In his December 7 decision, Jones didn’t accept the plaintiffs’ arguments outright, but he ruled that four clear instances in which SPD officers violated his injunction by using weapons such as blast balls “indiscriminately” against protesters was enough to place the city in contempt. Jones also noted in his ruling that these four documented cases were probably not the extent of SPD’s violations of his orders.

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Being fully independent means that we cover the stories we consider most interesting and newsworthy, based on our own news judgment and feedback from readers about what matters to them, not what advertisers or corporate funders want us to write about. It also means that we need your support. So if you get something out of this site, consider giving something back by kicking in a few dollars a month, or making a one-time contribution, to help us keep doing this work. If you prefer to Venmo or write a check, our Support page includes information about those options. Thank you for your ongoing readership and support.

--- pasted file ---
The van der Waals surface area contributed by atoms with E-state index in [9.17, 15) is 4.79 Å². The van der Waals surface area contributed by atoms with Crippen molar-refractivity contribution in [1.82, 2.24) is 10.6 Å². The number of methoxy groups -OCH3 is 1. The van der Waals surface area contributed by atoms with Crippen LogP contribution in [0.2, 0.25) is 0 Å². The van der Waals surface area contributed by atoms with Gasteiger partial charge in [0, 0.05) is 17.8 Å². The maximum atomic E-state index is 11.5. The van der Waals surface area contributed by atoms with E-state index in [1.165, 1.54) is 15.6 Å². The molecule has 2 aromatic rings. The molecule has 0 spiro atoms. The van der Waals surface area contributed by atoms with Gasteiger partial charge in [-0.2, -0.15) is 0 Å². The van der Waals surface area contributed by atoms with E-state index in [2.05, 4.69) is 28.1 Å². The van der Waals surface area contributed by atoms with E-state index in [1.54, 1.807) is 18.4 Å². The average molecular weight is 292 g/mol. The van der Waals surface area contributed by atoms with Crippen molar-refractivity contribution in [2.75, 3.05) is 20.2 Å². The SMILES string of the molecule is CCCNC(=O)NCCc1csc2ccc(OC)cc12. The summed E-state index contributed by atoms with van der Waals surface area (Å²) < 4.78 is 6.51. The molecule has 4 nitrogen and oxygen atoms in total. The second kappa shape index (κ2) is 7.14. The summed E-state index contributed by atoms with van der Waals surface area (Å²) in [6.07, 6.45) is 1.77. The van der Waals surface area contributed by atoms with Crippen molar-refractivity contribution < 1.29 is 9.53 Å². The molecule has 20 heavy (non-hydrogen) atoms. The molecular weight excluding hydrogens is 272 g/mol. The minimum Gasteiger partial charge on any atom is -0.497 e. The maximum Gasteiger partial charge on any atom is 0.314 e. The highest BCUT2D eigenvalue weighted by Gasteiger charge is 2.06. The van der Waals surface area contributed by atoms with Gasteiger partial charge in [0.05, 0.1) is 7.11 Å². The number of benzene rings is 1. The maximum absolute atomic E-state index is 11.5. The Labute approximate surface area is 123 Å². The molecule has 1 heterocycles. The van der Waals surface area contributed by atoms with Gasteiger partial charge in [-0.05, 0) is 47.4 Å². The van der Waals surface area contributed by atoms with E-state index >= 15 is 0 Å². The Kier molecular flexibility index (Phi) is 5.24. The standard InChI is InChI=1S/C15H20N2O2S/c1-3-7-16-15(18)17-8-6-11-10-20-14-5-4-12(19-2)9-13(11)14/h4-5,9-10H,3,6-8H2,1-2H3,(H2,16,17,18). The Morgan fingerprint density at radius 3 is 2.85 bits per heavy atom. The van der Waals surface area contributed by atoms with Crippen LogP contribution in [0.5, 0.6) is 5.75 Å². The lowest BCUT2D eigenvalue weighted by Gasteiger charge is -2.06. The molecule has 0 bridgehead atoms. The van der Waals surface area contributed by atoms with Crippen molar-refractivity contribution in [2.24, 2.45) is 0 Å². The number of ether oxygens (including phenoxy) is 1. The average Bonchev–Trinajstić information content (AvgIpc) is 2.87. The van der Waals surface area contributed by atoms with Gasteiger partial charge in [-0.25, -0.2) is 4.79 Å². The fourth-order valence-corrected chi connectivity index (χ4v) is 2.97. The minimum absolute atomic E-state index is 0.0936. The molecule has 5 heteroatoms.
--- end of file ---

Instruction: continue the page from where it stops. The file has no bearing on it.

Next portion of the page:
After Judge Jones ruled the city in contempt, the court gave BLMSKC and the other plaintiffs four days to propose sanctions for the city. Their proposals were mild: the plaintiffs suggested that the court require the city to distribute copies of Judge Jones’ December 7th opinion to all SPD officers, “accompanied by clear instructions about what conduct is prohibited”; send use-of-force reports to the plaintiffs within five days of any incident in which SPD uses less-lethal weapons against protesters; and pay the plaintiffs’ attorney fees, which totaled $263,708.

Continue reading “Seattle Seeks Reversal of Contempt Order in “Less-Lethal” Weapons Case”